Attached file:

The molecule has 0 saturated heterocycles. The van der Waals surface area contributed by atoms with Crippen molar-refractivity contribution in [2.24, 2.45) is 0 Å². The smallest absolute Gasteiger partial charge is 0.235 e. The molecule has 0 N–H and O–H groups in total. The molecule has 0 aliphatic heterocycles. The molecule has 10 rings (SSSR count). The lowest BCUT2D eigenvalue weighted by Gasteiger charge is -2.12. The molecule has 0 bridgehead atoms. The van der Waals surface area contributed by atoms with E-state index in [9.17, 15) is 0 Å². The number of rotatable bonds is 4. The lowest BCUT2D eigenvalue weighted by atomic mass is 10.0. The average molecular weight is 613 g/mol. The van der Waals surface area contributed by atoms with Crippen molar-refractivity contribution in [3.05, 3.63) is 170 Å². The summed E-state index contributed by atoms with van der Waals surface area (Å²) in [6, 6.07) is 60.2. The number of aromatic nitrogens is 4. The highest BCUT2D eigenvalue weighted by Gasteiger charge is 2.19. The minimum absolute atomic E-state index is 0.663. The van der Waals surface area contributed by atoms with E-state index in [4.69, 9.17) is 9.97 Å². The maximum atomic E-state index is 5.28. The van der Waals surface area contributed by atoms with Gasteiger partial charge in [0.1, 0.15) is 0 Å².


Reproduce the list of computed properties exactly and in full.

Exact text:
The molecule has 0 saturated heterocycles. The van der Waals surface area contributed by atoms with Crippen molar-refractivity contribution in [2.24, 2.45) is 0 Å². The smallest absolute Gasteiger partial charge is 0.235 e. The molecule has 0 N–H and O–H groups in total. The molecule has 0 aliphatic heterocycles. The molecule has 10 rings (SSSR count). The lowest BCUT2D eigenvalue weighted by Gasteiger charge is -2.12. The molecule has 0 bridgehead atoms. The van der Waals surface area contributed by atoms with E-state index in [9.17, 15) is 0 Å². The number of rotatable bonds is 4. The lowest BCUT2D eigenvalue weighted by atomic mass is 10.0. The average molecular weight is 613 g/mol. The van der Waals surface area contributed by atoms with Crippen molar-refractivity contribution in [3.05, 3.63) is 170 Å². The summed E-state index contributed by atoms with van der Waals surface area (Å²) in [6, 6.07) is 60.2. The number of aromatic nitrogens is 4. The highest BCUT2D eigenvalue weighted by Gasteiger charge is 2.19. The minimum absolute atomic E-state index is 0.663. The van der Waals surface area contributed by atoms with E-state index in [4.69, 9.17) is 9.97 Å². The maximum atomic E-state index is 5.28. The van der Waals surface area contributed by atoms with Gasteiger partial charge in [0.1, 0.15) is 0 Å².